Robert Hussein reads the "Frankfurter Rundschau". Although an article is shown about the vampire of Düsseldorf, another article is about eastern Berlin. The newspaper itself is from the 1960s. The Frankfurter Rundschau was founded after the Second World War. It did not exist in the 30s. See more »
Serial killer in 1930 Dusseldorf strikes young women
Robert Hossein stars in this film noir that he also wrote and directed. He plays an unemployed workman who is a serial killer. The female lead, who plays a nightclub singer (Anna) that is his love interest, is played by the magnetic Marie-France Pisier. Both were teamed up a year earlier in Death of a Killer, another very good Hossein noir.
I try to find and watch any Hossein movie I can, as actor or director. He's in such good ones as Chair de Poule and Rififi. He obviously knows what he is doing in his pictures and he does it well. There is a certain silence or understatement or air of mystery that involves the viewer. This movie has a number of personal entanglements and attractive cinematography.
In this one, there are many dark streets, parks, and squares. They are usually very lonely. But Nazis suddenly appear to smash a window, burn books, or beat up a communist.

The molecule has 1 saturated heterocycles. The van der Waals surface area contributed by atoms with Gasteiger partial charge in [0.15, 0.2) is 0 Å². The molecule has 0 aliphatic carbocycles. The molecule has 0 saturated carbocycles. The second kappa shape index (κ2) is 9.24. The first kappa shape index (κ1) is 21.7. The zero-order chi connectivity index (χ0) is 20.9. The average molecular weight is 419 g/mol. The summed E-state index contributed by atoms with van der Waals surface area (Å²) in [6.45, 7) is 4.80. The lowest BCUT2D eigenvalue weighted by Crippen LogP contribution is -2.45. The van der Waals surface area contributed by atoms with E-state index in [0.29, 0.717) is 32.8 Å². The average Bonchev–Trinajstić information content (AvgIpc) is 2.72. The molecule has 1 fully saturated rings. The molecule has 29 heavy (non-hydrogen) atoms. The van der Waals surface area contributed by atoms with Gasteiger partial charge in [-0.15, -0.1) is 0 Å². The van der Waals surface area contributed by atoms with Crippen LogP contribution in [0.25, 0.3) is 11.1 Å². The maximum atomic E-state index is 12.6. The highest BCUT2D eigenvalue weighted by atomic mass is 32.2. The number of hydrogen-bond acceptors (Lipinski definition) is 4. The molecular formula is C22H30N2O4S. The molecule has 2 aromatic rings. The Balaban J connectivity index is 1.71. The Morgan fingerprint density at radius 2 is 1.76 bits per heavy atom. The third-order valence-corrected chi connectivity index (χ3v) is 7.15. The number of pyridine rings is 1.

Hossein's killer, Peter Kurten, has several linked motivations. He has been ill-treated as a child, resents authority and is unemployed. He flaunts his killings against the police with notes and close calls. He is a humorless man who kills women as a means of power and to compensate for his evident sexual inferiority and clumsiness. His walk is a strange motion with short mincing steps, like those of someone much older and his arms do not swing naturally. He is clever enough, for a time, to think up diabolical schemes and he mocks God very subtly in one scene in what appears to be a church.
The movie draws parallels between Kurten and the Nazis (they are S.A. at this time), who also are exercising brute force. Kurten never fails to dress up in smart night clothes (black) and don a hat. That's his uniform. The S.A. was known to have homosexual elements, such as Ernst Rohm. In a way, Kurten's personal actions represent the breakdown of both law and order and respect for law and order. After a man is victimized by Nazis, Kurten and Anna walk right by him and don't stop even to see his condition.
Anna sings at a nightclub (and does a wonderful torch song like Dietrich) named El Dorado, which symbolizes the riches that the people do not have and also something unobtainable. Anna is what Kurten wants, but it's unclear that he can consummate the relation. She is his El Dorado. Kurten romances Anna and wins her over. Does he finally make love to her? Perhaps he does, but it's doubtful because he is stretched out fully clothed on the bed in his apartment. This is of no great moment because time is working against him anyway.
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